Miners under pressure amid global concerns
SOUTH African miners came under pressure on Monday as concerns grew over prospects for the global economy following disappointing jobs data out of the US, the world's biggest economy, and warnings about the Chinese economy, the second biggest.
The JSE all-share index declined for the first time in five days, while the rand weakened against the dollar for the fourth day.
Risk remains off the table following disappointment with the US jobs market data last week, said Patrick Mathidi, portfolio manager at RMB Asset Management.
Markets are concerned about the outlook for global growth, he said. "Growth has been hard to come by."
By mid-afternoon trade, the all-share index was 0,7% lower, with miners such as Exxaro Resources, Lonmin, African Rainbow, Kumba Iron Ore and AngloGold contributing to the downward pressure.
The sell-off in Exxaro, whose shares plunged as much as 6,1%, was triggered by Kumba's trading update released last week, which warned of lower interim profits because of lower iron-ore export prices.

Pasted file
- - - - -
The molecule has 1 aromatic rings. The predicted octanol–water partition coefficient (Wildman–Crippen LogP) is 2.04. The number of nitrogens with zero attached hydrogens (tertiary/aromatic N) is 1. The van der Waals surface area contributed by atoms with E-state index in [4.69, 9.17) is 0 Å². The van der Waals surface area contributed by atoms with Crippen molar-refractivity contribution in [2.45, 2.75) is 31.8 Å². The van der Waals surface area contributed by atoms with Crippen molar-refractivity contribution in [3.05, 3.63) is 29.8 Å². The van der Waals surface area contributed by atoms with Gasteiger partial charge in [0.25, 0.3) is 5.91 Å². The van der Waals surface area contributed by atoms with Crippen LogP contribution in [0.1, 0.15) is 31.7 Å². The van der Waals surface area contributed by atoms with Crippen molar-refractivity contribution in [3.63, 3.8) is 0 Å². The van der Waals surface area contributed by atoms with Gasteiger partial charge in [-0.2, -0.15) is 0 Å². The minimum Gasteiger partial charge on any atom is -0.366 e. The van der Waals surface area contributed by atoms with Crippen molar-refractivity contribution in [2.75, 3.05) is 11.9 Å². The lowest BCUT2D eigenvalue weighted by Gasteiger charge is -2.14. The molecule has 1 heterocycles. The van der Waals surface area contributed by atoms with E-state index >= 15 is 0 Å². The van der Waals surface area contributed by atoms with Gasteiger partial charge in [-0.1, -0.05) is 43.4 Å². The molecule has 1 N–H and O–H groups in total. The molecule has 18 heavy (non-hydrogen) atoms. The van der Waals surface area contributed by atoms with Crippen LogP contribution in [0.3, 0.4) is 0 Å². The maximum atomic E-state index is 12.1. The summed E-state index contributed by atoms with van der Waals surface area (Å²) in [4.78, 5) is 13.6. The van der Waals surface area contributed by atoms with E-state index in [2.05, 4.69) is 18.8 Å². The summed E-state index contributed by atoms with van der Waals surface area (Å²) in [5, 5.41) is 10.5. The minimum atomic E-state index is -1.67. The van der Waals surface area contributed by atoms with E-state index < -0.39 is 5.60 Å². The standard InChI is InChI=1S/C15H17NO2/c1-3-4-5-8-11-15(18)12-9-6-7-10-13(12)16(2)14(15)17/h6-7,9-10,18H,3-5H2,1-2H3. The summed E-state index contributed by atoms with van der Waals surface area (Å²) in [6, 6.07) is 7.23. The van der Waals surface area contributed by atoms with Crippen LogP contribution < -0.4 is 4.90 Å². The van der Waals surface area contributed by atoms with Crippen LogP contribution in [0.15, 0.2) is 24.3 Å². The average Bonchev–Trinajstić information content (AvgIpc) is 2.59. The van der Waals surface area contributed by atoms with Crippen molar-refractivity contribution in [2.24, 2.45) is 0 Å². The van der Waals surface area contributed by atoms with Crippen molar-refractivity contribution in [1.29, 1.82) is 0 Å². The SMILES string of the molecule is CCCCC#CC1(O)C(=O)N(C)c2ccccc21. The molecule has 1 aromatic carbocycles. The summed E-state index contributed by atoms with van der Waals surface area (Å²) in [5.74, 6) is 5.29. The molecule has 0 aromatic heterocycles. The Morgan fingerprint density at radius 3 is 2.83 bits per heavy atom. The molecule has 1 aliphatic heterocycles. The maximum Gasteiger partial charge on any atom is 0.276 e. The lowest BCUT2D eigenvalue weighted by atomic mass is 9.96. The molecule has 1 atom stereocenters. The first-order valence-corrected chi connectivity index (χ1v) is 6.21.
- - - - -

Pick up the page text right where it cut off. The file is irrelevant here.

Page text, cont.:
Base metals such as iron ore have come under pressure in recent weeks as concern over China's growth has investors concerned about demand for raw materials.
Over the weekend, Chinese Premier Wen Jiabao said the country's economy faced "relatively large" downward pressure.
European stock markets were trading flat to weak ahead of a Eurogroup meeting later on Monday.
"Scepticism remains over today's European Union finance ministers' meeting due to divergences within the Eurogroup, particularly over the implementations of the bank recapitalisation measures," said Ishaq Siddiqi, market strategist at London-based ETX Capital, in a note.
He added: "Clients are worried that today's meeting will further highlight divisions between policymakers, exposing a lack of unity in the EU."
The rand weakened for a fourth day against the dollar. At R8,29/$ it was at its lowest level against the resurgent greenback since the last week of June.
The dollar has benefited as investors look to safeguard their wealth in US Treasuries rather than in equities.
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